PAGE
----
More CryptoCurrencies, Virtually Everywhere, By Replacing Loyalty Programs – No uncertainty, 2018 was an a bad year for bitcoin and a bushel of different digital forms of money. Some say bitcoin fortunes will change in 2019, others state one moment. I’m staying OUT of that debate.
Meanwhile, the IMF is saying that even governments could set up their own cryptocurrencies in order to prevent the systems from becoming havens for fraudsters. “A system regulated by central banks could become the basis for a rapid expansion of financial services to developing world countries and the poorest people in western societies without the risks associated with privately managed digital currencies.
The IMF’s proposal is likely to be greeted warily by many digital currency operators who believe one of the main attractions of their technology is that it lies outside the mainstream banking system. The involvement of a central bank could also be seen as imposing heavy-handed regulation that would slow down transactions and raise costs. …”
So what’s next with this trend? Airlines, such as AirAsia’s BigCoin, are getting set to roll-out their own cryptocurrencies. “The airline will turn its frequent flyer points into BigCoin, Fernandes said, before revealing that ticket prices on the airline’s website will be revealed in BigCoin alongside prices in fiat currencies from this month onwards.”
To understand where this is heading, think broader about your loyalty program points, such as your miles with airlines, restaurants, gas stations, hotels, or other businesses. Most of these can be converted into new cryptocurrencies – and the trend will take-off in 2019 and beyond. How about university cash programs and even cities issuing bonds in their own cryptocurrencies?
There are many benefits to following AirAsia’s model of building a blockchain loyalty program, and the winners will be both consumers and the organizations trying to build loyalty. “Instead of trying to convert everyday customers to become involved in cryptocurrency and its many newcomer pitfalls, an app-based loyalty system can get people using cryptocurrency without even realizing it:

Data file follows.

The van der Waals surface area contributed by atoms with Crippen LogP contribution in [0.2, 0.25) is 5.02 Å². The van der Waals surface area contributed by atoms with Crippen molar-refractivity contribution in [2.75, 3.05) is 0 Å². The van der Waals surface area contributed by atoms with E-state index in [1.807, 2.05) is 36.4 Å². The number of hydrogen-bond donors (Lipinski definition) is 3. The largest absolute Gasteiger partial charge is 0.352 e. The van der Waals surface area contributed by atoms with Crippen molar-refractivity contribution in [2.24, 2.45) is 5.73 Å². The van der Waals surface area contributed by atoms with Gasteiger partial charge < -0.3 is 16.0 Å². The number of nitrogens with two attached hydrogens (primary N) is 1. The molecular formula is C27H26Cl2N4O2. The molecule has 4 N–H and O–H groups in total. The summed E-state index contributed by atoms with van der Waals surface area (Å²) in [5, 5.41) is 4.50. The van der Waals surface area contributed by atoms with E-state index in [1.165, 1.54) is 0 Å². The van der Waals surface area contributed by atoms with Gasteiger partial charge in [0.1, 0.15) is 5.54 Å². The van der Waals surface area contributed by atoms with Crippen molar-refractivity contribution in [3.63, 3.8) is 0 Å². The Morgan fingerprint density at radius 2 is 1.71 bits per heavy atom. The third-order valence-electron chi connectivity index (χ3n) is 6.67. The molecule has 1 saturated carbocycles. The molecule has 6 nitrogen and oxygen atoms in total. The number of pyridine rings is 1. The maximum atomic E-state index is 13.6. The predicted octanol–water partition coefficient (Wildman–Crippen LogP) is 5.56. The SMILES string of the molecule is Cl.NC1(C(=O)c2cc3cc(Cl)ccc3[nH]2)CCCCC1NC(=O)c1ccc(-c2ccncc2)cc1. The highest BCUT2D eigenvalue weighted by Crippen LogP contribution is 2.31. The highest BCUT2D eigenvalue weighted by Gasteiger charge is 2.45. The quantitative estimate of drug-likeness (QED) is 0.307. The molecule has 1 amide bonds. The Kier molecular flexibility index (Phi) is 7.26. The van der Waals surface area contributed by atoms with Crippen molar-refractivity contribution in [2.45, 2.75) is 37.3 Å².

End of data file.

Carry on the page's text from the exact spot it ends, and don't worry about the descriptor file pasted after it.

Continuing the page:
- Allow the loyalty app to function as a multi-feature crypto wallet.
- Incentivize the initial accumulation by rewarding loyalty points for everyday actions to introduce newcomers to the system.
- Give people abundant options to accrue and spend these loyalty points.”
Consider this quote: “When a city launches its own cryptocurrency, however, the digital tokens are likely backed by some sort of city asset. Most local cryptocurrencies aren’t trying to disrupt money. They’re just opening up more (and more efficient) avenues for citizens to invest in their cities and buy goods. In turn, they aim to create more ways for cities to fund projects they previously couldn’t afford.
By switching to a tokenized system, a college student who cares about poverty in the city can buy $20 worth, knowing his contribution is going toward, say, an affordable housing project. He can then use his tokens on other city goods, like transit rides or groceries, or he can hold on to them as an investment. …”
UTRUST Global Partnerships VP Sanja Kon predicts an increase in cryptocurrency transactions in 2019: “Crypto payments until now have mostly been a niche phenomenon, with Bitcoin being the primarily used cryptocurrency. In 2019, we will witness a rise in multiple cryptocurrency payments, as more and more customers are getting interested in the advantages crypto payments bring, among which the lower transaction cost and decentralization.”